Cultural Planning

Cultural Planning

Although the cultural planning process was gearing up to begin in April 2020, a collective decision was made to postpone all cultural planning activities due to the coronavirus crisis. Community partners and the lead consultants will continue to meet virtually during the unfolding situation, and will announce a new timeline once the creative sector emerges from the current crisis and regains stability.

At that time, our community will undertake its second cultural planning process to produce the 2020-2030 Cultural Plan for the Pikes Peak Region, titled “Arts Vision 2030.” We anticipate that this plan will be the most dynamic, bold planning initiative our cultural community has undertaken to date, with more diverse creative minds at the table, and a broader amount of community input and visionary scope than the previous plan. Arts Vision 2030 will ultimately inform the creative sector’s recovery from the impact of the 2020 pandemic, and leverage the opportunities of our growing region in the decade ahead to expand cultural vitality.

The Plan will be developed through an open, inclusive process, and the Plan will be implemented in the same spirit. It is a Plan by and for the community, and as such is owned by the community. No one organization is responsible for its implementation. However, the Cultural Office of the Pikes Peak Region and the Bee Vradenburg Foundation will serve as stewards of the Plan on behalf of the local creative sector.


The Pikes Peak region spans El Paso and Teller counties of Colorado, surrounding Pikes Peak and including the expansive City of Colorado Springs, historic mountain towns, and peaceful rural communities. This remarkable setting has attracted generations of artists, so arts and culture have played an influential role in the region from the very beginning. Indigenous cultures have lived in this area for 5,000 years, leaving behind petroglyphs, Ute prayer tress, and other signs of historic creativity. The first permanent settlement was established in what is now Old Colorado City in 1859. Colorado Springs was established in 1871 to take advantage of the extraordinary scenic beauty of its surroundings to develop a “Little London” in the American West, and the mountain towns of Teller County followed in the 1890s. Now, the Pikes Peak region is home to over 700,000 people and rapidly growing. Over 400 arts and cultural groups and organizations now enliven the Pikes Peak region, and a 2017 study with Americans for the Arts defined the economic impact of the nonprofit creative sector as $153.3 million.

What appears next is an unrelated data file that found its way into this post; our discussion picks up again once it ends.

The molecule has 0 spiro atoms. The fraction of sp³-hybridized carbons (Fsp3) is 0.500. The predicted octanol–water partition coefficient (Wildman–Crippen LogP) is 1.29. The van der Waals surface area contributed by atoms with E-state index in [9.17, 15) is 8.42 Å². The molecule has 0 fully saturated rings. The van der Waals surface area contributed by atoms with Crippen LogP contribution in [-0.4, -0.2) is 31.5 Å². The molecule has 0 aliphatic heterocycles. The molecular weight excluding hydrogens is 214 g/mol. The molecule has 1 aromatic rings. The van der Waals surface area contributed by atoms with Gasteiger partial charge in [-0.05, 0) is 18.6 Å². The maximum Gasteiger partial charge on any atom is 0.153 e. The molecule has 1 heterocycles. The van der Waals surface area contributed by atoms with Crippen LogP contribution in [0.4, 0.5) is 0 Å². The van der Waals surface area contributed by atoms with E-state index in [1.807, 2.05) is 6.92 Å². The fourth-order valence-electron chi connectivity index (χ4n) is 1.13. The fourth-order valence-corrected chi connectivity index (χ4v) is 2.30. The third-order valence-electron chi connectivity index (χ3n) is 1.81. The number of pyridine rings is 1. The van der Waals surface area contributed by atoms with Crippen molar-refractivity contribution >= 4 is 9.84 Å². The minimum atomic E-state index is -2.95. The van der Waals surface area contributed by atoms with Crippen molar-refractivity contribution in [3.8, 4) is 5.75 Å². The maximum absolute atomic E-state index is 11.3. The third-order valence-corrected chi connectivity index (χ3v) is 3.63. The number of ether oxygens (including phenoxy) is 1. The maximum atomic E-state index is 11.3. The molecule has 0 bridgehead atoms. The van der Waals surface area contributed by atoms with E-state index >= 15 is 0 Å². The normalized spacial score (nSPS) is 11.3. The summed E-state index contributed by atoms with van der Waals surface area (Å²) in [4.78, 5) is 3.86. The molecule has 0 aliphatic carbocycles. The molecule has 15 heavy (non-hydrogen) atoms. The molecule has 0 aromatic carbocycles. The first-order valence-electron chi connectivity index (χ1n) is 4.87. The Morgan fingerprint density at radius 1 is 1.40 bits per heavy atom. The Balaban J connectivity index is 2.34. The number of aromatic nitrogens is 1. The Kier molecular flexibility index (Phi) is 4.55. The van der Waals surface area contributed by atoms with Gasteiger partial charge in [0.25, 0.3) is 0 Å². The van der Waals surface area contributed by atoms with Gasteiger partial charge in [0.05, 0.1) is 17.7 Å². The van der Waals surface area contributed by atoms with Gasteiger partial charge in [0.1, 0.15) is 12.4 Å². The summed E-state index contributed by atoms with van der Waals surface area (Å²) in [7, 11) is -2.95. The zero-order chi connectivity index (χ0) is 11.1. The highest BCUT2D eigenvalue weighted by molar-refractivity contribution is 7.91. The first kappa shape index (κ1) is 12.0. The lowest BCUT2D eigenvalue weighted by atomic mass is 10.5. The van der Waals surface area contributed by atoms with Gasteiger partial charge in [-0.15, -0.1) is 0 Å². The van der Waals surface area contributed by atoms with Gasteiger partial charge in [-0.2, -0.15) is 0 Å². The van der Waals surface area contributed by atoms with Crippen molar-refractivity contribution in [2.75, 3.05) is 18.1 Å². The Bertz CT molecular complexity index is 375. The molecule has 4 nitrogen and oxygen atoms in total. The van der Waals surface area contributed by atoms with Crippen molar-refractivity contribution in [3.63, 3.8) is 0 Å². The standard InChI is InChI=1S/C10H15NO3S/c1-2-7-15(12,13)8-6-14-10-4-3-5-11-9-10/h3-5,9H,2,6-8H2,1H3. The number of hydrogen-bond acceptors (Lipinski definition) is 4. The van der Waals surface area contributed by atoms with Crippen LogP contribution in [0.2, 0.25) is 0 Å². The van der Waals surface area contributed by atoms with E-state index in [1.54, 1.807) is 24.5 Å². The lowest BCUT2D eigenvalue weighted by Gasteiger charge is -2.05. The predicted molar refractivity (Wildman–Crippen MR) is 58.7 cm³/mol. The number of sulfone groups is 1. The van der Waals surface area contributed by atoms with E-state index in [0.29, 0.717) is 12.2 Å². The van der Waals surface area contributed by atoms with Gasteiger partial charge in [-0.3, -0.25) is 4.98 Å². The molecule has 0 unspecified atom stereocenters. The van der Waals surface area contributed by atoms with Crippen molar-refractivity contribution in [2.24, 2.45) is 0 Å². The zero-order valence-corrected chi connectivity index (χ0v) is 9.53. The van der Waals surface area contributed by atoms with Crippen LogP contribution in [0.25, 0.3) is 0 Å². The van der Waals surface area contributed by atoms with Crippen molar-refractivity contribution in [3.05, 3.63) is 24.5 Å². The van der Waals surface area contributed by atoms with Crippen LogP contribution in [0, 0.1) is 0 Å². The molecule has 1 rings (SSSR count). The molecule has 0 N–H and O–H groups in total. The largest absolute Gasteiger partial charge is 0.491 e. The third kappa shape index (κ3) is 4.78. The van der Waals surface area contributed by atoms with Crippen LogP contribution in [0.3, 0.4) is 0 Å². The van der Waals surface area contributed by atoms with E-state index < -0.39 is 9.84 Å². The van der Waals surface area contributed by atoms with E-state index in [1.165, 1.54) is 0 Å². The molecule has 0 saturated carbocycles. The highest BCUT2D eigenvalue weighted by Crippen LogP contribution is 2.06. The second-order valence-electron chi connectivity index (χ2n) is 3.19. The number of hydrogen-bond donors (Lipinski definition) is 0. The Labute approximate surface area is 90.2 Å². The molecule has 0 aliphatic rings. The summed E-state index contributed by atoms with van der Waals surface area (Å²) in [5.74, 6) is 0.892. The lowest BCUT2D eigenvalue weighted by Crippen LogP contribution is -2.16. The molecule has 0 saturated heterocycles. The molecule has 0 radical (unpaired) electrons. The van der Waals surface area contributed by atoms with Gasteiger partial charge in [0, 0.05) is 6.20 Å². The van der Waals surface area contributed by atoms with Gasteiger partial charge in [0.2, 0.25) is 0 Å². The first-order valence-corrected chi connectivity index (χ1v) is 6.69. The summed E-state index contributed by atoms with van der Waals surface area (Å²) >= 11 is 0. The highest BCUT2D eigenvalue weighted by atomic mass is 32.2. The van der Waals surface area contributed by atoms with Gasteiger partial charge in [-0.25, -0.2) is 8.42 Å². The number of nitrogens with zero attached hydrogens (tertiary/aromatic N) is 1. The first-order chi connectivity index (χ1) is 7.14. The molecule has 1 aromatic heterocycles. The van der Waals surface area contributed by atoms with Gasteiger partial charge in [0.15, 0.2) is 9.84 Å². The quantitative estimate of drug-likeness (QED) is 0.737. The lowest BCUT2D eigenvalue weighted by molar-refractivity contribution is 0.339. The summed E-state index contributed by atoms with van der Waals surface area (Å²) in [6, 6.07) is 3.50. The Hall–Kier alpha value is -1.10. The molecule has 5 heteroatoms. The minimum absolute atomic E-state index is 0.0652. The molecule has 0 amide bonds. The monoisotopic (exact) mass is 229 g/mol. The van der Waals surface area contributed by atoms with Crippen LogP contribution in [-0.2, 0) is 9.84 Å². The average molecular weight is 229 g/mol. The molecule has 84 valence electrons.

For much of the region’s history, artistic practice hummed in pockets of vibrancy, supported by volunteer-led organizations. The creative sector’s regional, collective identity began galvanizing over the past 17 years. In 2001, the Bee Vradenburg Foundation became the first local foundation dedicated to investing in the relevance, resilience and greatness of the arts, directly addressing the critical issue of underfunding and limited capacity in the creative sector. When the Cultural Office of the Pikes Peak Region was founded in 2006, Colorado Springs was the largest city in the United States without a professionally-staffed local arts agency. The founding of the Cultural Office, in fact, resulted from the community’s first discussions about a cultural plan. Since that time, efforts by these organizations and many others have ushered in a new era of cooperation, collaboration, and vision for shared impact within the creative community. Particularly galvanizing initiatives have included the 2010-2020 Cultural Plan, wide-ranging, inclusive programs like First Friday Art Walks and Arts Month each October, cooperative promotional efforts like, and the emergence of two state-certified Creative Districts.

As the next decade approaches, the current creative community is poised for another effort to align a vision for its place on the rapidly growing Front Range. In the story of the Pikes Peak region’s arts community, the process of creating the next Cultural Plan together is a powerful next step. Its structure will guide and support the trajectory of our next decade of growth and influence.

Funding & Management

The cultural planning effort will be stewarded by the Cultural Office of the Pikes Peak Region, which will serve as the fiscal conduit for all funding and expenses, and the administrative lead. The Cultural Office’s Executive Director, Andy Vick, and the Executive Director of Bee Vradenburg Foundation, David Siegel, serve as co-chairs of a 21-member volunteer Cultural Plan Steering Committee of creative leaders formed in October 2018. Eventually, focus group meetings, one-on-one interviews, online surveys, and community engagement efforts during the planning process will include artists, leaders of arts organizations and groups, for-profit creative businesses, arts patrons and donors, community partners and cross-sector peers, and many more. The Cultural Office’s Deputy Director, Angela Seals, serves as the project’s coordinator in support of professional cultural planning consultants, There Squared LLC

Funding to support the cultural planning process has been assembled from a combination of entities, including the Cultural Office of the Pikes Peak Region, Bee Vradenburg Foundation, El Paso County, and the National Endowment for the Arts. Additional funding is still being pursued.

Questions can be directed to 

Cultural Plan 2010-2020

The Pikes Peak region currently has a Cultural Plan spanning 2010-2020. Read more about it here.


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